Interview: Mohab Mameesh
How are fluctuations in energy prices impacting shipping trends globally?
MOHAB MAMEESH: Ship bunker fuel prices represent 40-50% of a vessel’s operation costs, and therefore account for a significant portion of the cost of shipping, which is in turn reflected in commodity prices. As oil prices started to rise again after the Organisation of the Petroleum Exporting Countries agreement in late 2016, the decrease in production led to an increase in bunker prices, which consequently increased the savings for vessels transiting the Suez Canal compared to alternative routes. In combination with the entrance of the US into the energy export market, this has driven changes in the structure of trade for the energy market, resulting in the creation of new trade routes and requiring the implementation of more flexible pricing policies to increase competitiveness and attract more traffic through the Suez Canal. This is especially true as some alternative routes, such as the Cape of Good Hope, have become more cost competitive.
The SCA is seeking to attract a larger number of liquefied natural gas carriers, as well as container and bulk vessels heading to Asia from the US, by making this route more competitive compared to other alternative routes. Technological developments also play a vital role in the shipping industry, as larger, more efficient and environmentally friendly vessels are developed. It is important that we establish flexible pricing policies that are in line with recent developments in ship technology in order to continue improving competitiveness.
In what ways can Egypt compete more effectively as a shipping and logistics hub?
MAMEESH: The government is currently executing a strategic plan that aims to transform Egypt into a global transport and logistics hub. It is focused on the development of ports, especially in East Port Said and Ain Sokhna, as well as the creation of logistics centres where it will be possible to boost the added value of export industries. This strategy also depends on enabling the transport sector to obtain a larger share of the volume of regional and international transport through the development of a multimodal transport system.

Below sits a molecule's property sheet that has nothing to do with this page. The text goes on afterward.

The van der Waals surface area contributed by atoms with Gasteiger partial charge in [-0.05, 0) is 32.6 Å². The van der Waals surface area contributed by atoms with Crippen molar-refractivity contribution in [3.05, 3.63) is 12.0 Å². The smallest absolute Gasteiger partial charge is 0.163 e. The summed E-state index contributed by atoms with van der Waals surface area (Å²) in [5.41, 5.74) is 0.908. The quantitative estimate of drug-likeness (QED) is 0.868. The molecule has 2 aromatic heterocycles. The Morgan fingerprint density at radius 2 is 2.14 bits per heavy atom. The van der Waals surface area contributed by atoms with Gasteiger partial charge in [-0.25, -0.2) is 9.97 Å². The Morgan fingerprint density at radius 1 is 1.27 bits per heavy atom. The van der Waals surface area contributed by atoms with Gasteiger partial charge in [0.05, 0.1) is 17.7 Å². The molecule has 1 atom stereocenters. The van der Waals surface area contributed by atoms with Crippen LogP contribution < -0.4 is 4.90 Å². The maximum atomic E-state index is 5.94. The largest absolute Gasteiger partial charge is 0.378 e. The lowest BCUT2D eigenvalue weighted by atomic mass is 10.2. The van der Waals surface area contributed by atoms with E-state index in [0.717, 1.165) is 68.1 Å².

The goal is to provide transport services with the highest efficiency, safety and security standards at an extremely low cost, while meeting all international environmental standards. This will require increasing the efficiency of the railway system, and establishing a new network for cargo transportation; increasing the connections between centres of production and ports; and raising the efficiency of the road network to accommodate the expected increases in cargo traffic, through a combination of a smart transportation system, electronic toll collection and the management of commercial vehicles, as well as by enhancing the Customs system, legislation and rules. Through the execution of the various points of this strategic plan, Egypt will be able to access many markets, especially African ones, in particular through the Common Market for Eastern and Southern Africa.
How can trade and investment in the SC Zone be made more business-friendly?
MAMEESH: The importance of the development project of the SC Zone lies in cementing the status of the Suez Canal region as a new pivotal centre for regional and international development. The ports at East Port Said and Ain Sokhna will be transformed into centres for distribution, trans-shipment, warehousing and logistics services, bunkering, shipbuilding and repair. This development project provides many opportunities to improve different economic activities and establish integrated business centres in a way that will support the competitiveness of the Suez Canal Area and its potential to attract foreign investment, infrastructure investment, and industries and services to promote growth. Egypt will then rise to the level of other emerging markets, such as India, the Philippines and Vietnam.
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